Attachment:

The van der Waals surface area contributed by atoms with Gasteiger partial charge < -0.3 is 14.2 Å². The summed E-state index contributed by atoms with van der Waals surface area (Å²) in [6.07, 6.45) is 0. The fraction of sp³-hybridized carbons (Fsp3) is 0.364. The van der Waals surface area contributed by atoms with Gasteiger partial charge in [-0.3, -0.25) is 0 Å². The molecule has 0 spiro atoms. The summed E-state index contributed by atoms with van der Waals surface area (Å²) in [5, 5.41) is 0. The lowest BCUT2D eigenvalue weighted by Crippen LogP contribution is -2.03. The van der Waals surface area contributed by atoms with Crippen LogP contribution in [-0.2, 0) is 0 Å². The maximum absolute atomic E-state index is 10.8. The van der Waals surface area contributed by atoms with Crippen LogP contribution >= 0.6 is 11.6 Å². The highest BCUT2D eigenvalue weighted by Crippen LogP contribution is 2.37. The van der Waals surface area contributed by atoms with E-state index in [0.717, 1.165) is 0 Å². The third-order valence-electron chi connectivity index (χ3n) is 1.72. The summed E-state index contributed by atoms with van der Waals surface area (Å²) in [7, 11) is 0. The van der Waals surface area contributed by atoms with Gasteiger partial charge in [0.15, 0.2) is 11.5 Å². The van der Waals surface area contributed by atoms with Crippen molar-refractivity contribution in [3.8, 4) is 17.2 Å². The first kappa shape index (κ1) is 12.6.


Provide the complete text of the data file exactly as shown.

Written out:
The van der Waals surface area contributed by atoms with Gasteiger partial charge < -0.3 is 14.2 Å². The summed E-state index contributed by atoms with van der Waals surface area (Å²) in [6.07, 6.45) is 0. The fraction of sp³-hybridized carbons (Fsp3) is 0.364. The van der Waals surface area contributed by atoms with Gasteiger partial charge in [-0.3, -0.25) is 0 Å². The molecule has 0 spiro atoms. The summed E-state index contributed by atoms with van der Waals surface area (Å²) in [5, 5.41) is 0. The lowest BCUT2D eigenvalue weighted by Crippen LogP contribution is -2.03. The van der Waals surface area contributed by atoms with Crippen LogP contribution in [-0.2, 0) is 0 Å². The maximum absolute atomic E-state index is 10.8. The van der Waals surface area contributed by atoms with Crippen LogP contribution >= 0.6 is 11.6 Å². The highest BCUT2D eigenvalue weighted by Crippen LogP contribution is 2.37. The van der Waals surface area contributed by atoms with E-state index in [0.717, 1.165) is 0 Å². The third-order valence-electron chi connectivity index (χ3n) is 1.72. The summed E-state index contributed by atoms with van der Waals surface area (Å²) in [7, 11) is 0. The van der Waals surface area contributed by atoms with Gasteiger partial charge in [0.15, 0.2) is 11.5 Å². The van der Waals surface area contributed by atoms with Crippen molar-refractivity contribution in [3.8, 4) is 17.2 Å². The first kappa shape index (κ1) is 12.6.